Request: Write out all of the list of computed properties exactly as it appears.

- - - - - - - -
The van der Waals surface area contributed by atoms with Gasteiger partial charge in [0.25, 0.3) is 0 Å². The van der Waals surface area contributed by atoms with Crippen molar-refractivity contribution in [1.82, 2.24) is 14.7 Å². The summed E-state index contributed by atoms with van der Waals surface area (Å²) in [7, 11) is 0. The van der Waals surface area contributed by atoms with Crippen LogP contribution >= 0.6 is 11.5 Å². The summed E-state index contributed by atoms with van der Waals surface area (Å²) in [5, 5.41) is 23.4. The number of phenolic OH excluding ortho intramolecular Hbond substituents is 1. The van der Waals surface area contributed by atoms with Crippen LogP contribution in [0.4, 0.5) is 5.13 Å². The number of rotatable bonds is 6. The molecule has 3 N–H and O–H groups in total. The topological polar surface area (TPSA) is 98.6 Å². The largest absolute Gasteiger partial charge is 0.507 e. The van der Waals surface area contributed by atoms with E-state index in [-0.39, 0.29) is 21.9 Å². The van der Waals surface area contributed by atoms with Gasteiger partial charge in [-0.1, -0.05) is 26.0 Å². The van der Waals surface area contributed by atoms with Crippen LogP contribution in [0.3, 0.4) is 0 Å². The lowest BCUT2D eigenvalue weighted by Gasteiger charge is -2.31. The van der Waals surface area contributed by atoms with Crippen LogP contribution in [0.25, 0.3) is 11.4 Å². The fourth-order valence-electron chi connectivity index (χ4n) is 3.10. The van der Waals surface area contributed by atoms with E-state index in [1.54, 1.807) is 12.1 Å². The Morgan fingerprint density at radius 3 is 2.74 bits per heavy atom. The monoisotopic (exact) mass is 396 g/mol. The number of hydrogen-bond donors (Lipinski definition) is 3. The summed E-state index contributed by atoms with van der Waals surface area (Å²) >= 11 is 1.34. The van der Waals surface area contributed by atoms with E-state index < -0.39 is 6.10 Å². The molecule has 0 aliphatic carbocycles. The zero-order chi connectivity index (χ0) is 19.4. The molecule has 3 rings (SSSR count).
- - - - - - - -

The van der Waals surface area contributed by atoms with Gasteiger partial charge in [0.25, 0.3) is 0 Å². The van der Waals surface area contributed by atoms with Crippen molar-refractivity contribution in [1.82, 2.24) is 14.7 Å². The summed E-state index contributed by atoms with van der Waals surface area (Å²) in [7, 11) is 0. The van der Waals surface area contributed by atoms with Crippen LogP contribution >= 0.6 is 11.5 Å². The summed E-state index contributed by atoms with van der Waals surface area (Å²) in [5, 5.41) is 23.4. The number of phenolic OH excluding ortho intramolecular Hbond substituents is 1. The van der Waals surface area contributed by atoms with Crippen LogP contribution in [0.4, 0.5) is 5.13 Å². The number of rotatable bonds is 6. The molecule has 3 N–H and O–H groups in total. The topological polar surface area (TPSA) is 98.6 Å². The largest absolute Gasteiger partial charge is 0.507 e. The van der Waals surface area contributed by atoms with E-state index in [-0.39, 0.29) is 21.9 Å². The van der Waals surface area contributed by atoms with Gasteiger partial charge in [-0.1, -0.05) is 26.0 Å². The van der Waals surface area contributed by atoms with Crippen LogP contribution in [0.3, 0.4) is 0 Å². The lowest BCUT2D eigenvalue weighted by Gasteiger charge is -2.31. The van der Waals surface area contributed by atoms with Crippen LogP contribution in [0.25, 0.3) is 11.4 Å². The fourth-order valence-electron chi connectivity index (χ4n) is 3.10. The van der Waals surface area contributed by atoms with E-state index in [1.54, 1.807) is 12.1 Å². The Morgan fingerprint density at radius 3 is 2.74 bits per heavy atom. The monoisotopic (exact) mass is 396 g/mol. The number of hydrogen-bond donors (Lipinski definition) is 3. The summed E-state index contributed by atoms with van der Waals surface area (Å²) >= 11 is 1.34. The van der Waals surface area contributed by atoms with E-state index < -0.39 is 6.10 Å². The molecule has 0 aliphatic carbocycles. The zero-order chi connectivity index (χ0) is 19.4. The molecule has 3 rings (SSSR count).